The City of Puebla, PUE, México

Puebla de los Ángeles, founded by the Spanish in 1531, is for many the quintessential Mexican city. Built in the shadows of the snow-covered volcanoes Popocatépetl and Ixtaccihuatl, the city is surrounded by some of the most fertile agricultural land in central Mexico and has been a focal point for culture from pre-Hispanic times to the present.

The immediate surroundings of Puebla are rich in vestiges of the Preclassic (1500 B.C.E.–300 C.E.), Classic (300– 900 C.E.), and Postclassic (900–1521 C.E.) periods of ancient Mesoamerican civilization. The town of Cholula, one of the oldest still-inhabited settlements in the New World, is justly famous for its great pyramid, the largest structure known in the ancient Americas. Though such smaller cities rose and fell, Cholula continued to play an important role as an economic and religious center well into the Postclassic era, when it formed part of the Aztec Empire. At the nearby site of Cacaxtla, in the state of Tlaxcala, extraordinary surviving murals show the blend of Mayan and Central Mexican cultures in the region around 900 C.E.

During the colonial period, Puebla grew rich from the trade with Asia and Europe, and some of Mexico’s most important colonial landmarks are to be found in and around the city. Towns like Cholula and Huejotzingo are famous for their surviving 16th century monasteries, while the beautifully preserved heart of Puebla itself is distinguished by ornate palaces and churches from the 17th and 18th centuries. The Chapel of the Rosary in downtown Puebla and the church in the town of Santa María Tonantzintla are extraordinary examples of Mexican baroque architecture. Puebla’s noble cathedral, inspired by the Spanish palace of El Escorial, boasts the tallest towers in Mexico. The wealth of the colonial period gave rise to inventive dishes like the famous “mole poblano” and “chile en nogada.” Immigrants from Asia included Japanese artisans as well as the not-solegendary “China poblana” whose apparel inspired one of Mexico’s most famous traditional costumes. Spanish and Moorish culture is evident in the ceramics and tiles known as Talavera ware. Even after Independence, Puebla remained important. The Mexican army defeated French invaders at Puebla on 5 May 1862 (now commemorated on the “cinco de mayo”), while in the early 20th century, the city witnessed labor movements in support of the Mexican Revolution. In recognition of its historical and artistic merit, Puebla was named to UNESCO’s World Heritage list in 1987.

Today, Puebla is a vibrant artistic, cultural and business center. It is home to several important museums, including the magnificent pre-Hispanic and colonial collections of the Museo Amparo. The “Casa del Escritor,” part of the Cities of Asylum Program of the International Parliament of Writers, annually welcomes an internationally recognized writer-in-residence and holds an extensive series of lectures and workshops open to all. The state-funded “Casa de Cultura” offers numerous workshops in the visual and performing arts. The city’s “Sapos” district continues to attract artists and antique dealers. Puebla has a new convention center, a wide range of commercial facilities, and major industrial investments: Volkswagen de México operates one of the largest automobile factories in the world here. At night, Puebla offers plenty of excitement, particularly along the Avenida Juárez and in Cholula, replete with trendy restaurants and night spots.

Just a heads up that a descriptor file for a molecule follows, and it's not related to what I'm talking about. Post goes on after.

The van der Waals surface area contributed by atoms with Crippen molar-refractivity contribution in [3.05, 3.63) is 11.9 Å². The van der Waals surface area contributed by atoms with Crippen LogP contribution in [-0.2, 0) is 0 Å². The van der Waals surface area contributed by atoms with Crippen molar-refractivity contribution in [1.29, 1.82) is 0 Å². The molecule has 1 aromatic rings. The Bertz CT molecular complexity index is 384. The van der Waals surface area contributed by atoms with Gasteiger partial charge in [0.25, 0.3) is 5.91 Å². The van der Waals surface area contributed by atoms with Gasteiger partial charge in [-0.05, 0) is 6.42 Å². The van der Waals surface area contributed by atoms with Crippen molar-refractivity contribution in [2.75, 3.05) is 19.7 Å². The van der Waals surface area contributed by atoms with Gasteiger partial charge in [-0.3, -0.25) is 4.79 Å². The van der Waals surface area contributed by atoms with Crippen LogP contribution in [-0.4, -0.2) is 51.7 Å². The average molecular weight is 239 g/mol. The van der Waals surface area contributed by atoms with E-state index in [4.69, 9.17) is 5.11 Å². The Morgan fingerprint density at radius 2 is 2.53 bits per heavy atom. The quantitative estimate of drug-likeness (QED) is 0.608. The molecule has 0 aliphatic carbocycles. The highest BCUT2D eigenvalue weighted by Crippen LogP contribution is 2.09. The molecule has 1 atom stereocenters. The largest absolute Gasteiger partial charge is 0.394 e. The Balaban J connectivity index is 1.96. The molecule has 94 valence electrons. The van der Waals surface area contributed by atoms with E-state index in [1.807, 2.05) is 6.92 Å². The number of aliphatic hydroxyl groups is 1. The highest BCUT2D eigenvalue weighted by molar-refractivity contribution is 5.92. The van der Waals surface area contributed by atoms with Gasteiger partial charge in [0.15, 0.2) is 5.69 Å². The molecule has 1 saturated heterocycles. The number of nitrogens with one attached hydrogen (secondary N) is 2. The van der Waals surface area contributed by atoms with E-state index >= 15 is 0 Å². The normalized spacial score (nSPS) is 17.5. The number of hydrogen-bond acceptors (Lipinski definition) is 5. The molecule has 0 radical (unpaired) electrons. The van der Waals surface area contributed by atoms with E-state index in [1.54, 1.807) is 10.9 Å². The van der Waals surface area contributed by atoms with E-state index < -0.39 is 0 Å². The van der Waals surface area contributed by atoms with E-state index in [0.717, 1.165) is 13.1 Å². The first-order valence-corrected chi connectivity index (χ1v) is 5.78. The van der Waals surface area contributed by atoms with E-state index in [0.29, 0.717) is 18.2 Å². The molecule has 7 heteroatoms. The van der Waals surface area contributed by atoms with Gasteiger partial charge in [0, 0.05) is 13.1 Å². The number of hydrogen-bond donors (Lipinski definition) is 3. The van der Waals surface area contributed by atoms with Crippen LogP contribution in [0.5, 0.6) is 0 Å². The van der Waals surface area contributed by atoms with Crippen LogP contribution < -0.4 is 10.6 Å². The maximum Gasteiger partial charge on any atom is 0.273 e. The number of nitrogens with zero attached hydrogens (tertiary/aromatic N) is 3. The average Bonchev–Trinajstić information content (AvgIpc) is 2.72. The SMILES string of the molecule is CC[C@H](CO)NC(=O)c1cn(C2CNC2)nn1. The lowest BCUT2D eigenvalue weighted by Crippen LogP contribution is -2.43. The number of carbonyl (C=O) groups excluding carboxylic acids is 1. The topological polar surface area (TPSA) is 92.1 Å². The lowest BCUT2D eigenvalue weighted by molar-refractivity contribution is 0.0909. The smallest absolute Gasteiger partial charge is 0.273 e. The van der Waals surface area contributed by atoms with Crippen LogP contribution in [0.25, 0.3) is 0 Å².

Despite its population of approximately three million, Puebla retains much of its provincial charm, particularly in the city center where many of the BUAP Facultades are located. Puebla remains a relatively safe city, particularly in comparison to some other destinations in Mexico, and at 7,000 feet above sea level, boasts a delightfully mild climate year-round. In addition, the city’s central location, about 60 miles southeast of Mexico City, makes it the perfect base to explore much of the country. Such important destinations as Oaxaca, Tlaxcala and Veracruz are easily accessible by excellent and inexpensive bus companies. An extensive public bus system connects all parts of the city and neighboring towns. Puebla has its own international airport, although it is usually more practical and economical to use Mexico City’s Benito Juárez International Airport, only two hours away by bus.

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